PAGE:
Tonight, I am grateful and content. This weekend felt...normal. Like the former normal. Kiddo went to his dad's. I cleaned and organized the house. We purchased more seeds at the hardware store. There was time together and time apart. I napped, twice!, today. While grocery shopping, I picked up some stuck-at-home toys for kiddo. He was grateful and we played together in the late afternoon.
Recent days have been bumpy. Each day with its own series of ups and downs and back up again (mostly). Because the "new normal" doesn't arrange itself overnight. We create it one small course correction at a time, which bring us closer to stability, familiarity, and a sense of normal.
Things that are working in my house: making art, physical activity outdoors, planting seeds (literally) for a big new garden, revising the schedule of working-at-home and school-at-home, practicing patience and mercy (aka grace) with ourselves and each other. What's working in your home? What fails are you either learning from or just moving on from? It all counts.
I was tired, pausing, and resuming, on Sunday, March 22. I'm exhausted, queasy, still in my pjs, and sitting very still, today. The last two days I pushed to keep up with my job and kickstart the kiddo's homeschooling. I tried to make (force) a normal level of productivity from both of us. But this isn't normal. So we'll ride the waves of productivity and rest. We'll plan and accomplish; rest and recover. These aren't cookie-cutter days. These are days of adaptation and attention.
Pause. Breathe. Repeat.
Social distancing and staying home - doing everything for the family at home, feels more difficult and draining than I think it should. Or, maybe, it simply is difficult. And I am tired.
I'm tired in my body, my mind, and my emotions. I'm not to the bedridden, despairing fatigue place. I'm at the place where I can pause, nap, move slowly, set priorities and only do those tasks. Pause between tasks. Nap, again. Jot a few notes in my journal. I'm at the place of acknowledging that this is challenging.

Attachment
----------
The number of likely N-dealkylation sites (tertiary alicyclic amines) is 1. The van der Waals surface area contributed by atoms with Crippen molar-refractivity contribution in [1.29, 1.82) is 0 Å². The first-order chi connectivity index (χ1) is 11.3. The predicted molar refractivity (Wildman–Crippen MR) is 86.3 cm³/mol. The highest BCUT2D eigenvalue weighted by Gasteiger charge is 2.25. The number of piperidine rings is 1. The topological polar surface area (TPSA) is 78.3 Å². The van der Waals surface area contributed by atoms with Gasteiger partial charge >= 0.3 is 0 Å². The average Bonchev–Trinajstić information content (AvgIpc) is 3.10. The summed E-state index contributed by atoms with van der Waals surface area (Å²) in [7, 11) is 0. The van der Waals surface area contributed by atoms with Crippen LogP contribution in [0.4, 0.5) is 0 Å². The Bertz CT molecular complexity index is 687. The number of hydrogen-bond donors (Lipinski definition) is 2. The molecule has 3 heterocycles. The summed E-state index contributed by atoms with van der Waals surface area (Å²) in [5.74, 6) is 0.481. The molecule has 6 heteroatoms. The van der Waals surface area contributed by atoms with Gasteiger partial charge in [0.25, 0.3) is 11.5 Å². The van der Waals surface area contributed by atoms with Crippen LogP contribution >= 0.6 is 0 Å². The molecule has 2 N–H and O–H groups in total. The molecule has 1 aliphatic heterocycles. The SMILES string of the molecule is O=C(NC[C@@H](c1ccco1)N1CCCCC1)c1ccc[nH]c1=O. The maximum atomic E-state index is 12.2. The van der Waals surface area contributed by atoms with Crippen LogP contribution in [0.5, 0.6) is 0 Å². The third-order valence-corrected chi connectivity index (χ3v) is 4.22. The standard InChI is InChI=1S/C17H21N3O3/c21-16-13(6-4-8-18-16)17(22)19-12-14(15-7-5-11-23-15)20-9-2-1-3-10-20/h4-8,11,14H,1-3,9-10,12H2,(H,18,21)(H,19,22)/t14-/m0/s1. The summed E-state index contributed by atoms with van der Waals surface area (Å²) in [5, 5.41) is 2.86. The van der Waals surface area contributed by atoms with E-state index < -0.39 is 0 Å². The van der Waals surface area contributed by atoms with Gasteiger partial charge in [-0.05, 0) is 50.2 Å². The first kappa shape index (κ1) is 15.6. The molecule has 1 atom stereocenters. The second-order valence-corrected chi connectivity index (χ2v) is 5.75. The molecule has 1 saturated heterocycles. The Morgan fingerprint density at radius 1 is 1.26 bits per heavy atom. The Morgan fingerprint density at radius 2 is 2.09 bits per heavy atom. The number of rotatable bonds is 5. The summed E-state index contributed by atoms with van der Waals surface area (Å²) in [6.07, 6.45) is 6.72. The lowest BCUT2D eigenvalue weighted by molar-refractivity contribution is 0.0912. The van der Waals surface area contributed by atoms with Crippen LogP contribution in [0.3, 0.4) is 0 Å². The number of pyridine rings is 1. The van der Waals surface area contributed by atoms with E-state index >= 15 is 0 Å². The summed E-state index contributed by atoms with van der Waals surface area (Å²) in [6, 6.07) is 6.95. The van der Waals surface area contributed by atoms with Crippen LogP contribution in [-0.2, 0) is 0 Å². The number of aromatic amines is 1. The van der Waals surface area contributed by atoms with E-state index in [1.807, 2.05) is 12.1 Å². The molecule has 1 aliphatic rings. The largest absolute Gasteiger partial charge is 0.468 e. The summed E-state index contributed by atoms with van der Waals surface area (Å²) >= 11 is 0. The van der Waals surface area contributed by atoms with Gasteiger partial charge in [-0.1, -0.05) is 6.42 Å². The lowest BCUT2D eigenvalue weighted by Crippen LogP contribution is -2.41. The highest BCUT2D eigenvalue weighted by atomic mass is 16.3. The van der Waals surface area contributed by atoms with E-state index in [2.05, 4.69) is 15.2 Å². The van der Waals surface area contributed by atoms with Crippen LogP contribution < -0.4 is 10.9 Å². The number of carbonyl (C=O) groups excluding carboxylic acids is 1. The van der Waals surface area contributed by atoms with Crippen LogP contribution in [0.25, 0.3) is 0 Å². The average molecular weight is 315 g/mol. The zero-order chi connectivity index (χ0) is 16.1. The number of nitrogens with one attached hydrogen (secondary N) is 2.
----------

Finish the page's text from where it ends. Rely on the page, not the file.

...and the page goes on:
It's challenging for good reasons. Transitions from one set of routines and expectations and the corresponding feelings to a completely alternative and, frankly, alien set is challenging. The limbo of not knowing how long this will last and what the impacts and implications will be on jobs, school, resources, etc. is challenging. The multi-tasking to manage working at home and schooling at home and parenting all day while doing both of those things all at the same time is challenging. Feeling distant and disconnected from friends and coworkers and neighbors and family is challenging. Feeling crowded, as a deeply introverted introvert, by the tasks, immediate family, work-related texts and emails, podcasts and TV playing in the other rooms are all challenging.
So we, I, pause. To say, yes, this is a different kind of unfamiliar labor for which I'm not trained because there is no training. To say, it's ok that this is hard. To say, now we, I, pause. I acknowledge the work I'm doing. I rest and restore myself. I identify the skills I'm using and prepare to use them more appropriately and skillfully in the coming week.
And I nap.
"Pause. Breathe. Repeat." An entry about remembering to take my own advice. And some household tools for remembering your calm and focus in the midst of a very challenging transition.
Now is a good time and place for me.
Here are a few things that make Now so good:
Me, eating an egg McMuffin, at the beach, in my car, alone, on a Saturday afternoon. This instance of peace and luxury thanks to a fine young man called The Babysitter.
Out of the Attic
This blog started in 2006
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Out of the Attic.
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